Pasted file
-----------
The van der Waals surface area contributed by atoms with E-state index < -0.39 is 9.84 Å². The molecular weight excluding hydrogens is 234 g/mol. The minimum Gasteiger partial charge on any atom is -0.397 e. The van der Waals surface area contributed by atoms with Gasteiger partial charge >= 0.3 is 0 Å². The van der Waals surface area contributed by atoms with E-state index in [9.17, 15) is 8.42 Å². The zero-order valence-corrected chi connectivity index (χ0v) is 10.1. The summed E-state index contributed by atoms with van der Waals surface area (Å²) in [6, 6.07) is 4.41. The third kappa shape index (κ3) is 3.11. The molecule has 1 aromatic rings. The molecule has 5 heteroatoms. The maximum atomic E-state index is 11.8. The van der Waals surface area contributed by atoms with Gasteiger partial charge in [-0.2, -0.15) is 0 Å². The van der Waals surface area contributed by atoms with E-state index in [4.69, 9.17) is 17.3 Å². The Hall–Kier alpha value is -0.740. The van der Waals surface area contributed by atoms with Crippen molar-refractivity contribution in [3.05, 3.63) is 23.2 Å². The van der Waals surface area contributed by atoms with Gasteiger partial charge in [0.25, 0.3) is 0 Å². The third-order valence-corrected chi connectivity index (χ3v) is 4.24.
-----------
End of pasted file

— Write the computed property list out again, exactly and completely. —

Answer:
The van der Waals surface area contributed by atoms with E-state index < -0.39 is 9.84 Å². The molecular weight excluding hydrogens is 234 g/mol. The minimum Gasteiger partial charge on any atom is -0.397 e. The van der Waals surface area contributed by atoms with Gasteiger partial charge >= 0.3 is 0 Å². The van der Waals surface area contributed by atoms with E-state index in [9.17, 15) is 8.42 Å². The zero-order valence-corrected chi connectivity index (χ0v) is 10.1. The summed E-state index contributed by atoms with van der Waals surface area (Å²) in [6, 6.07) is 4.41. The third kappa shape index (κ3) is 3.11. The molecule has 1 aromatic rings. The molecule has 5 heteroatoms. The maximum atomic E-state index is 11.8. The van der Waals surface area contributed by atoms with Gasteiger partial charge in [-0.2, -0.15) is 0 Å². The van der Waals surface area contributed by atoms with E-state index in [4.69, 9.17) is 17.3 Å². The Hall–Kier alpha value is -0.740. The van der Waals surface area contributed by atoms with Crippen molar-refractivity contribution in [3.05, 3.63) is 23.2 Å². The van der Waals surface area contributed by atoms with Gasteiger partial charge in [0.25, 0.3) is 0 Å². The third-order valence-corrected chi connectivity index (χ3v) is 4.24.